Heartbeet Kitchen
Vegan Wild Rice and Butternut Squash Salad with Maple Balsamic Dressing
October 14, 2014 (last updated January 23, 2021) in Dairy-Free · Dinner · Fall · Gluten-Free · Nut-Free · Salads · Vegan · Vegan · Vegetarian · Vegetarian · 43 Comments
Butternut Squash & Wild Rice Salad
Butternut Squash & Wild Rice Salad

I know you may be tired of me evangelizing about squash. But please hold on! The best is here.

Several lovely blogging friends are helping me share a whole week of winter squash recipes from my book, Smitten with Squash. When you take a peak at the Gluten-Free Delicata Donuts or the Fresh Herb & Gruyere Spaghetti Squash Saute, I think you’ll fall in love with the curcubit family as much as I have.

I adore this splendid autumn salad that includes some of Minnesota’s very best natural ingredients. Butternut squash works well for this dish because it holds its shape beautifully after being roasted. The combination of nutty wild rice, a simple maple dressing, and fresh herbs are not only delicious together, but their vibrant colors combine to make one stunning dish.

Wild Rice and Butternut Squash Salad {thanksgiving salad}
Butternut Squash & Wild Rice Salad

For this week of #SquashLove, I thought I’d share one of my favorite recipes from the book, this vibrant & nourishing Wild Rice and Butternut Squash Salad. I also thought it would be fun to answer 3 of the questions people ask me about my writing and this vegetable I’m so smitten with.

A whole book on squash? Why?

When my publisher contacted me in early 2013 about writing a book for their Northern Plate Series, each being a cookbook and resource guide on a single Midwest ingredient that has been a strong part of our culture, I immediately knew my proposal would be on squash. Living in an area where growing seasons are short and very unpredictable, squash is one of the only families that is nearly “in-season” all year round. Between the long and slender summer squash varieties, to the thick skinned blue hubbard and kabocha that last for months when cellared properly, the curcubit family holds a special place in my heart. They bring a sense of comfort and nostalgia, like your grandmother’s buttery zucchini bread or a butternut and sage pasta that warms your soul in the middle of winter.

And then there’s the possibility of new ideas that I found so delicious and eye opening. Like how wonderful red kuri can be when braised in an ethopian spiced peanut stew or the silkiness that blue hubbard adds to a cinnamon spiced pudding, topped with macadamia nuts for good measure.

What’s the best method for cutting open a winter squash?

Many varieties of winter squash are wobbly, dense and tough to break open. When I was creating all of these recipes, I quickly found out that safety and efficiency in working with them was going to be key, as well as something I wanted to help you with. You’ll find lots of information on that in the book, and here’s a one minute video that I filmed with Jennifer Simonson of MPR (she’s so talented!) on how to easily cut & prep a butternut squash:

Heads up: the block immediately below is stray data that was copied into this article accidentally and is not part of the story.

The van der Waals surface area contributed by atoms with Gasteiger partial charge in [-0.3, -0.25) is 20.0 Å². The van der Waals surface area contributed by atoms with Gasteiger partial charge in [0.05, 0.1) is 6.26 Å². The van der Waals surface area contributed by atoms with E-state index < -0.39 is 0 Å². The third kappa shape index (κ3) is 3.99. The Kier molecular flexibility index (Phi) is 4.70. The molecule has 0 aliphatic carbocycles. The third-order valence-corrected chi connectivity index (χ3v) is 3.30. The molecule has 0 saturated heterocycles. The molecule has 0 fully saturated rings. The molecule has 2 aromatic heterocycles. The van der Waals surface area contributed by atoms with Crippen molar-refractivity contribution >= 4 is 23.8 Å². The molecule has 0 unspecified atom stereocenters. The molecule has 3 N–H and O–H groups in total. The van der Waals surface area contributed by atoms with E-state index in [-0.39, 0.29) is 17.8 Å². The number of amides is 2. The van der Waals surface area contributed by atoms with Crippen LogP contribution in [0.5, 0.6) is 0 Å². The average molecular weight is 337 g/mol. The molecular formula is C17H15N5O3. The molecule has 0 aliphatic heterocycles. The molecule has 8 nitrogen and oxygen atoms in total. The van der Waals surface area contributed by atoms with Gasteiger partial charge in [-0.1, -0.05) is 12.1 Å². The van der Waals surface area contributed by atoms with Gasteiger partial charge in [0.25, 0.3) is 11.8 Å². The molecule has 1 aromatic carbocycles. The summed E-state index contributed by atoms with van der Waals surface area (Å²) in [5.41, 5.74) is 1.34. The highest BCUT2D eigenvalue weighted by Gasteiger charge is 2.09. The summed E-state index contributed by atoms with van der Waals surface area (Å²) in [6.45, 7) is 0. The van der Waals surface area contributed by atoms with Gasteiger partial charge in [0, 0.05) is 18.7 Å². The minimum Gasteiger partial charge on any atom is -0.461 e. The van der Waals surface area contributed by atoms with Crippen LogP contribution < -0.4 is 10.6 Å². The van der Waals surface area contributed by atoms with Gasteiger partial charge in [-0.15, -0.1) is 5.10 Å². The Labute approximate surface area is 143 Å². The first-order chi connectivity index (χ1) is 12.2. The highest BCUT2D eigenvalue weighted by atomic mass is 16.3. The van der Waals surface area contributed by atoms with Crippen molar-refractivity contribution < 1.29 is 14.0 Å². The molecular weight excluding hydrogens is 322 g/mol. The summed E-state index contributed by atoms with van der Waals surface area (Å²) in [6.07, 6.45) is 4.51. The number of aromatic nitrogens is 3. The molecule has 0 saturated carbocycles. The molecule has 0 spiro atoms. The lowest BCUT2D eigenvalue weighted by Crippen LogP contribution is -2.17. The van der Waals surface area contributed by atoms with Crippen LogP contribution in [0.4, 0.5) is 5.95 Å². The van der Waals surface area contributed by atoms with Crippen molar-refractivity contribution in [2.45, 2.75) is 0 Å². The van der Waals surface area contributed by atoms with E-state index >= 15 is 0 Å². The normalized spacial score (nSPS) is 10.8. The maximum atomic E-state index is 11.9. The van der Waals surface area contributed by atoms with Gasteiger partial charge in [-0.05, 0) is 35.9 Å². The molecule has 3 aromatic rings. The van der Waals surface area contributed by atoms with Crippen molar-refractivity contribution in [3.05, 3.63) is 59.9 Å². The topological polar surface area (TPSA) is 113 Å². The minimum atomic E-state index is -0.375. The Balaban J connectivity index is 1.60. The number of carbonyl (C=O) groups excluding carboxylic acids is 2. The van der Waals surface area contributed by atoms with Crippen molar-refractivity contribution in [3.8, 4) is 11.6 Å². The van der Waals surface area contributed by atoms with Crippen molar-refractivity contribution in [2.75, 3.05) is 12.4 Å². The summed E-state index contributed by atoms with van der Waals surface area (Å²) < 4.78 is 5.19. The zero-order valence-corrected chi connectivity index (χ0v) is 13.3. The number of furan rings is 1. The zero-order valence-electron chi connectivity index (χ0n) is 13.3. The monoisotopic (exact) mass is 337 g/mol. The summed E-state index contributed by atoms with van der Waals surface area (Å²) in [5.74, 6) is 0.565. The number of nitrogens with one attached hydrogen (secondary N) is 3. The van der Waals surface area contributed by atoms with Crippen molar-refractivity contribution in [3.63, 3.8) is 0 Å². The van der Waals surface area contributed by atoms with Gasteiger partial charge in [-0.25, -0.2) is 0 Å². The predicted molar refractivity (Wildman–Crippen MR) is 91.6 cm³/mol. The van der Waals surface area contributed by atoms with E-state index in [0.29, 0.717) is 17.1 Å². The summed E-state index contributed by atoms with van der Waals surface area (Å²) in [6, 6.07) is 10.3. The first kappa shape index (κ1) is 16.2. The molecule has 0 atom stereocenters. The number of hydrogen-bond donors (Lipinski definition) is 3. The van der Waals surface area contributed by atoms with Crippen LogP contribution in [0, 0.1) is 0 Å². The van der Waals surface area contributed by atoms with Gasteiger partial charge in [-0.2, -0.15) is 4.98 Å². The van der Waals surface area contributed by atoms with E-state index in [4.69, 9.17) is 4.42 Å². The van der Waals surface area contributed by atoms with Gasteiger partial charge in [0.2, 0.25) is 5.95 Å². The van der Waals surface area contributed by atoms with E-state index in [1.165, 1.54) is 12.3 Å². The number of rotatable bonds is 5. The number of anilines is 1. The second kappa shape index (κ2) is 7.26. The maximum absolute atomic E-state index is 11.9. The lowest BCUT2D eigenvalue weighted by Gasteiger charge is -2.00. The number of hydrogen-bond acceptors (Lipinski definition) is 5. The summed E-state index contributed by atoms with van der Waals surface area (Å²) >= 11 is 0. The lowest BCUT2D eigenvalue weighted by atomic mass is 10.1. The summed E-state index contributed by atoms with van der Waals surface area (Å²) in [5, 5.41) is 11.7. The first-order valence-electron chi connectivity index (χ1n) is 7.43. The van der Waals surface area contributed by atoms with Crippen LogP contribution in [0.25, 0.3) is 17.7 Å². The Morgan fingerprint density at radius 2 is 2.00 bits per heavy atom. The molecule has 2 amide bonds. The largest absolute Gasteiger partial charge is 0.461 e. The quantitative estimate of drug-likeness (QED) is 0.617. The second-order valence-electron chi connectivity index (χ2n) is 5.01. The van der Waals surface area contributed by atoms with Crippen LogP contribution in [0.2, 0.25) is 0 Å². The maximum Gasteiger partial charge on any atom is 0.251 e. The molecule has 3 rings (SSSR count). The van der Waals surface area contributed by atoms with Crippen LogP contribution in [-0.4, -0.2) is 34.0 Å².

I also spent some time with The Kitchn, sharing my 7 tips to easily cut and prep any winter squash, not just butternut. You can find that article here.

In short, it comes down to two key things: a very sharp knife & stabilization.

Wild Rice & Butternut Squash Salad {gf, vegan}

Acorn and butternut are the only squashes I’ve tried. What other types do you suggest I explore?

Butternut and acorn are no slouch in the squash family, but we tend to make those all the time because they’re familiar. However, one of the reasons I wrote the book was to introduce people to the other delicious varieties that farmers are growing.

Most of the time people see a kabocha, delicata or blue hubbard, they’re a little unsure of what they taste like or how to prepare them so they pass them by. It’s kind of like how people used to perceive weird looking or oddly colored tomatoes. Once you try one, you’ll fall in love with the unique differences in taste and texture. Challenge yourself this year by picking one up that you’ve never cooked with and experiment. That was the way I started, and my book can help guide you through using them in the kitchen.

On a side note, I think squash is the new pumpkin in terms of seasonal baking. Less water content and starchier flesh makes the puree a wonder to work with. Give that a whirl and let me know what you think!


Press play to watch the quick tutorial on how to make this Vegan Butternut Squash Recipe!

Vegan Wild Rice and Butternut Squash Salad

Vegan Wild Rice and Butternut Squash Salad

Yield: serves 6
Prep Time: 20 minutes
Cook Time: 40 minutes
Total Time: 1 hour

A colorful, vegan butternut squash salad with wild rice and herbs.



  • 1/4 cup extra-virgin olive oil or sunflower oil
  • 2 tablespoons pure maple syrup
  • 2 tablespoons balsamic vinegar
  • 1/2 teaspoon sea salt
  • scant 1/2 teaspoon black pepper
  • 1/2 tablespoon chopped fresh rosemary
  • 1 clove garlic, minced


  • 2 1/2 cups peeled and diced butternut squash
  • 1 1/2 tablespoons olive oil
  • sea salt
  • black pepper
  • 2 1/2 cups thinly sliced spinach
  • 1/2 cup thinly sliced leeks, both white and green parts
  • 1/2 cup dried cherries (or dried cranberries)
  • 1/4 cup thinly sliced fresh basil
  • 3 cups cooked wild rice, warmed


  1. To make dressing, add all ingredients to a jar and use immersion blender to puree. Or whisk thoroughly by hand. Set aside.
  2. Preheat oven to 400 degrees F. Toss squash with olive oil, salt and pepper. Spread onto a baking sheet and roast for about 25 minutes, stirring once, until fork tender.
  3. In a large bowl, combine spinach, leeks, cherries and basil. Stir in warm rice and squash so that spinach wilts slightly from the heat.
  4. Stir dressing into salad; tossing to coat. Taste and adjust salt level if needed. Serve at room temperature.


Can be made a day ahead of serving.

Recommended Products

As an Amazon Associate and member of other affiliate programs, I earn from qualifying purchases.

  • Facebook
  • Twitter
  • Pinterest
  • Google +
  • Stumble
  • Email